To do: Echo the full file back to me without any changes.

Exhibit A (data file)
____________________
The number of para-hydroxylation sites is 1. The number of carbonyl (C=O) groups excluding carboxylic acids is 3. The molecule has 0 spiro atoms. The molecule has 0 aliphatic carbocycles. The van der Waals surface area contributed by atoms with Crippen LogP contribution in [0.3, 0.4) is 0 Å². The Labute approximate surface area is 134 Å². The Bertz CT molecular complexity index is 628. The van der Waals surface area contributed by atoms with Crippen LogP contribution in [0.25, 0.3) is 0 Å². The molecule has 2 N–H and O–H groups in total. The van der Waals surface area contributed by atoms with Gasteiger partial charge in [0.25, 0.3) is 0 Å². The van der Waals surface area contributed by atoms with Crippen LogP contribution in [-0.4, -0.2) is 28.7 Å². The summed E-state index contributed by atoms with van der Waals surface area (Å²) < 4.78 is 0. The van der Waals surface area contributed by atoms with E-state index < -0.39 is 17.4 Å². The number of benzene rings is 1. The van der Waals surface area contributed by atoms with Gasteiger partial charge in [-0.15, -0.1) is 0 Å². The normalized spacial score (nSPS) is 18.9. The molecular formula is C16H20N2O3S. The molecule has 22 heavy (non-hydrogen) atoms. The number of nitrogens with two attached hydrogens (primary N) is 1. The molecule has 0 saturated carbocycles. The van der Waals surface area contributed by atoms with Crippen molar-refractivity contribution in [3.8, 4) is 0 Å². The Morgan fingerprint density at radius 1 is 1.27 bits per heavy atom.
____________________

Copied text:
The number of para-hydroxylation sites is 1. The number of carbonyl (C=O) groups excluding carboxylic acids is 3. The molecule has 0 spiro atoms. The molecule has 0 aliphatic carbocycles. The van der Waals surface area contributed by atoms with Crippen LogP contribution in [0.3, 0.4) is 0 Å². The Labute approximate surface area is 134 Å². The Bertz CT molecular complexity index is 628. The van der Waals surface area contributed by atoms with Crippen LogP contribution in [0.25, 0.3) is 0 Å². The molecule has 2 N–H and O–H groups in total. The van der Waals surface area contributed by atoms with Gasteiger partial charge in [0.25, 0.3) is 0 Å². The van der Waals surface area contributed by atoms with Crippen LogP contribution in [-0.4, -0.2) is 28.7 Å². The summed E-state index contributed by atoms with van der Waals surface area (Å²) < 4.78 is 0. The van der Waals surface area contributed by atoms with E-state index < -0.39 is 17.4 Å². The number of benzene rings is 1. The van der Waals surface area contributed by atoms with Gasteiger partial charge in [-0.15, -0.1) is 0 Å². The normalized spacial score (nSPS) is 18.9. The molecular formula is C16H20N2O3S. The molecule has 22 heavy (non-hydrogen) atoms. The number of nitrogens with two attached hydrogens (primary N) is 1. The molecule has 0 saturated carbocycles. The van der Waals surface area contributed by atoms with Crippen molar-refractivity contribution in [3.8, 4) is 0 Å². The Morgan fingerprint density at radius 1 is 1.27 bits per heavy atom.